Canard
I've made two canard models, Emma's StarShip which is flying fine after a few pile-ups and Bossy Bird Canard. Matthew, I will add incidence; think that might be the fault. First have to make substantial repairs.

I appreciate the guidance,

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Dimeflyer
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« Reply #31 on: April 28, 2009, 08:28:31 PM »

Try Try again till you get it wright Guy - At least it looked good !!!!

George
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« Reply #32 on: June 09, 2009, 07:08:33 PM »

Hi All,

Bossy Bird flew this morning in dead calm. I flew it once last week with 1/8th" short motor. I used a drag flap to get a nice easy right hand turn. Today, I used 3/16" rubber, about 12" long. I gave it a good wind with a Sundance torque meter. Flew several rounds, each about a minute in heavy air. It sits on its tail and slowly ascends, nice! My kind of flying. Each time it flew right over my head on that circuit. No chasing!

Bill, you've got a great design; how will you make it fit the category? Picture below, I hope.

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BillB
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« Reply #33 on: June 10, 2009, 04:11:28 AM »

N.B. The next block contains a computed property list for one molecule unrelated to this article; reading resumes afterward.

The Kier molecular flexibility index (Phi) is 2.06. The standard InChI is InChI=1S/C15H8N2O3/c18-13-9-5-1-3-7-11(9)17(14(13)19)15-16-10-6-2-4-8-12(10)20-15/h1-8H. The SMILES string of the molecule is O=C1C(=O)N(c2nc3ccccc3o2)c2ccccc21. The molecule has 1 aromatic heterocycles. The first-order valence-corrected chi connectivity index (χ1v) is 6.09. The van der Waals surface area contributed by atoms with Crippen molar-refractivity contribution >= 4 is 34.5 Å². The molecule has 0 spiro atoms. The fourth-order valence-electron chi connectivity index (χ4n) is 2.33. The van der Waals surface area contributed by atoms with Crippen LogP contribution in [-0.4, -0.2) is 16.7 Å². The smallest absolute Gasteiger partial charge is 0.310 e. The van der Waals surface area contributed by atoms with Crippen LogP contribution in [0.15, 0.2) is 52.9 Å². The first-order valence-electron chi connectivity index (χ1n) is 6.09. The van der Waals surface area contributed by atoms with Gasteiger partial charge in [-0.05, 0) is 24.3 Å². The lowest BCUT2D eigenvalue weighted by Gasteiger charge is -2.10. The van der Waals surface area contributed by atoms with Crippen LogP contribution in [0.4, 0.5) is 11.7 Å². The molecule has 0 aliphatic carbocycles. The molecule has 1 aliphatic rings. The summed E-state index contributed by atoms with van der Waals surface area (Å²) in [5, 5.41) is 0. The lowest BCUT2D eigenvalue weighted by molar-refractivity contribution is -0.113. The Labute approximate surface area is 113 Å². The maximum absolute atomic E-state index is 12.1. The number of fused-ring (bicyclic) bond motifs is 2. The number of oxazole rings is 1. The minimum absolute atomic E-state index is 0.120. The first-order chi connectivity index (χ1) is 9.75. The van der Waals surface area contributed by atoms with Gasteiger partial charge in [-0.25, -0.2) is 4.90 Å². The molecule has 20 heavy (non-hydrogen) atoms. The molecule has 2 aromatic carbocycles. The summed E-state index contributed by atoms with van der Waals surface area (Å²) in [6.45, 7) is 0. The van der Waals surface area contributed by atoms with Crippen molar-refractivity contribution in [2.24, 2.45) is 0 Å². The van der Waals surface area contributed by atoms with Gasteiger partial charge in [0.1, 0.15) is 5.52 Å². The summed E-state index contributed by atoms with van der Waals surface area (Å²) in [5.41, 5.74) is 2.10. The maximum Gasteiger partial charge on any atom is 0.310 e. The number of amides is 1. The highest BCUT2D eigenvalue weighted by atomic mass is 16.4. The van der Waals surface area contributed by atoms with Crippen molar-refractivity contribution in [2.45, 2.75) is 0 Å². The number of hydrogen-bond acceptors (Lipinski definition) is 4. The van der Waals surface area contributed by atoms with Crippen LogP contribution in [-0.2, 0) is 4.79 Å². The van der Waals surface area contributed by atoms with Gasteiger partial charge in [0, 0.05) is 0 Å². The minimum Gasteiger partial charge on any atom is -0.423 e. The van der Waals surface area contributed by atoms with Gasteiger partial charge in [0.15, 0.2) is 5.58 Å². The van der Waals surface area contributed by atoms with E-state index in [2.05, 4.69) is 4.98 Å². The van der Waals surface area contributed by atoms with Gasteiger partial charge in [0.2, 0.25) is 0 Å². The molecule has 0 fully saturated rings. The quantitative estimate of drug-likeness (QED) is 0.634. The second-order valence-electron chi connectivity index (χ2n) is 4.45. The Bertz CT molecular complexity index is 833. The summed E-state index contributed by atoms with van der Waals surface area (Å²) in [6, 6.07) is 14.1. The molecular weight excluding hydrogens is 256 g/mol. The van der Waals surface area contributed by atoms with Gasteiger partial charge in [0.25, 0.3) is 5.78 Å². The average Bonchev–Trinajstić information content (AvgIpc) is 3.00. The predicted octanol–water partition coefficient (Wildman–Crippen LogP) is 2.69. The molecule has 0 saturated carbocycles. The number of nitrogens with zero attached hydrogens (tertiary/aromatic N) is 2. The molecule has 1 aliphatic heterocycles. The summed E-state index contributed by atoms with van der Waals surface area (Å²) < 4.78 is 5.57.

That does look nice, and I'm glad you're pleased with it.
I have been toying with the idea of a twin motor version, but I have a few other things to get out of the way first.

Bill.
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lemuel
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« Reply #34 on: June 22, 2009, 09:05:10 AM »

how has the canard gone? I read back through the thread and it said that you needed to do some repairs to it before you flew it?

regards
Matthew
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« Reply #35 on: June 27, 2009, 12:03:05 PM »

Hi BillB and Lemuel,

Bill, I just got my copy of TAILSPIN, a newsletter from the eastern area of the USA. In it is a design of a single rubber motor drive with an elastic thread that drives two propellors. Paul McIlrath of Cedar Rapids, Iowa, did the design; he's worked it with two models, a Wright Flyer and a Flying Pancake; models up to 20 grams. You might think of that drive method with a two prop Bossy Bird; I'm excited already. Paul does not go on line and he is a fantastic designer; lots of rubber powered models to his credit. The drawing is small. Maybe I can enlarge it and get it digitized for email or snail mail a copy. Looks simple but effective- that has McIlrath written all over it! Maybe someone else can email this design to you.

Lemuel, I have repaired the canard Bossy Bird once and again it swapped ends and broke the canard. I am repairing it again and will try less up angle on the canard this time. I don't really know where the CG should be and this is part of the problem, I think. With my Emma's StarShip, I finally worked out the CG and them found the model to dive on launch. There was more lift in the wing than in the canard; I increased the canard area and built a new wing (old one developed a slight warp). Now, I am able to get stable flight and a slight climb- very smooth characteristics! About to try a bigger motor.